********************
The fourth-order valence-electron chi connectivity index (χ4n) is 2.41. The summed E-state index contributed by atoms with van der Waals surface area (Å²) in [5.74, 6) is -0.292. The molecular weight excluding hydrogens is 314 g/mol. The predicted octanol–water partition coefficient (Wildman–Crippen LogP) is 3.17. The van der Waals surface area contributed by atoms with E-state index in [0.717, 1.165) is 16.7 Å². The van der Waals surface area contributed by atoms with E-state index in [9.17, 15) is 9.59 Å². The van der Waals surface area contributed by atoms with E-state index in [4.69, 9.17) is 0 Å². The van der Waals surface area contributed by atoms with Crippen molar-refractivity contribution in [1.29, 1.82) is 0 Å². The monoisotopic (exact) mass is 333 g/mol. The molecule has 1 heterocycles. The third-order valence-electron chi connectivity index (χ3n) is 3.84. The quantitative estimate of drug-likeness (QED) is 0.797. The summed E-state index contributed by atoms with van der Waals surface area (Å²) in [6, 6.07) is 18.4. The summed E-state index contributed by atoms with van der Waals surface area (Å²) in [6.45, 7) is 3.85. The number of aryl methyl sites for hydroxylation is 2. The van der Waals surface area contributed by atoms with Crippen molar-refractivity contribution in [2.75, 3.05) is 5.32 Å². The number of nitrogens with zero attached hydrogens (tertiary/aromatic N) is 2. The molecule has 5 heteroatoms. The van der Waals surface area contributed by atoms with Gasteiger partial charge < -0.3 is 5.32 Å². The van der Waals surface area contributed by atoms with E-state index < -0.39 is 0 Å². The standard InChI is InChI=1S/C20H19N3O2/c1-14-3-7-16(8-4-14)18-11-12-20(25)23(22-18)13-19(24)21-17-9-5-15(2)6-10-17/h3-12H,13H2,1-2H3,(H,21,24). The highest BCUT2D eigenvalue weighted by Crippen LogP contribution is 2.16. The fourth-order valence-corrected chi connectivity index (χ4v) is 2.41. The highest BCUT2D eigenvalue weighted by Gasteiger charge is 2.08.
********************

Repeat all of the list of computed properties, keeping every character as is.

The fourth-order valence-electron chi connectivity index (χ4n) is 2.41. The summed E-state index contributed by atoms with van der Waals surface area (Å²) in [5.74, 6) is -0.292. The molecular weight excluding hydrogens is 314 g/mol. The predicted octanol–water partition coefficient (Wildman–Crippen LogP) is 3.17. The van der Waals surface area contributed by atoms with E-state index in [0.717, 1.165) is 16.7 Å². The van der Waals surface area contributed by atoms with E-state index in [9.17, 15) is 9.59 Å². The van der Waals surface area contributed by atoms with E-state index in [4.69, 9.17) is 0 Å². The van der Waals surface area contributed by atoms with Crippen molar-refractivity contribution in [1.29, 1.82) is 0 Å². The monoisotopic (exact) mass is 333 g/mol. The molecule has 1 heterocycles. The third-order valence-electron chi connectivity index (χ3n) is 3.84. The quantitative estimate of drug-likeness (QED) is 0.797. The summed E-state index contributed by atoms with van der Waals surface area (Å²) in [6, 6.07) is 18.4. The summed E-state index contributed by atoms with van der Waals surface area (Å²) in [6.45, 7) is 3.85. The number of aryl methyl sites for hydroxylation is 2. The van der Waals surface area contributed by atoms with Crippen molar-refractivity contribution in [2.75, 3.05) is 5.32 Å². The number of nitrogens with zero attached hydrogens (tertiary/aromatic N) is 2. The molecule has 5 heteroatoms. The van der Waals surface area contributed by atoms with Gasteiger partial charge < -0.3 is 5.32 Å². The van der Waals surface area contributed by atoms with E-state index < -0.39 is 0 Å². The standard InChI is InChI=1S/C20H19N3O2/c1-14-3-7-16(8-4-14)18-11-12-20(25)23(22-18)13-19(24)21-17-9-5-15(2)6-10-17/h3-12H,13H2,1-2H3,(H,21,24). The highest BCUT2D eigenvalue weighted by Crippen LogP contribution is 2.16. The fourth-order valence-corrected chi connectivity index (χ4v) is 2.41. The highest BCUT2D eigenvalue weighted by Gasteiger charge is 2.08.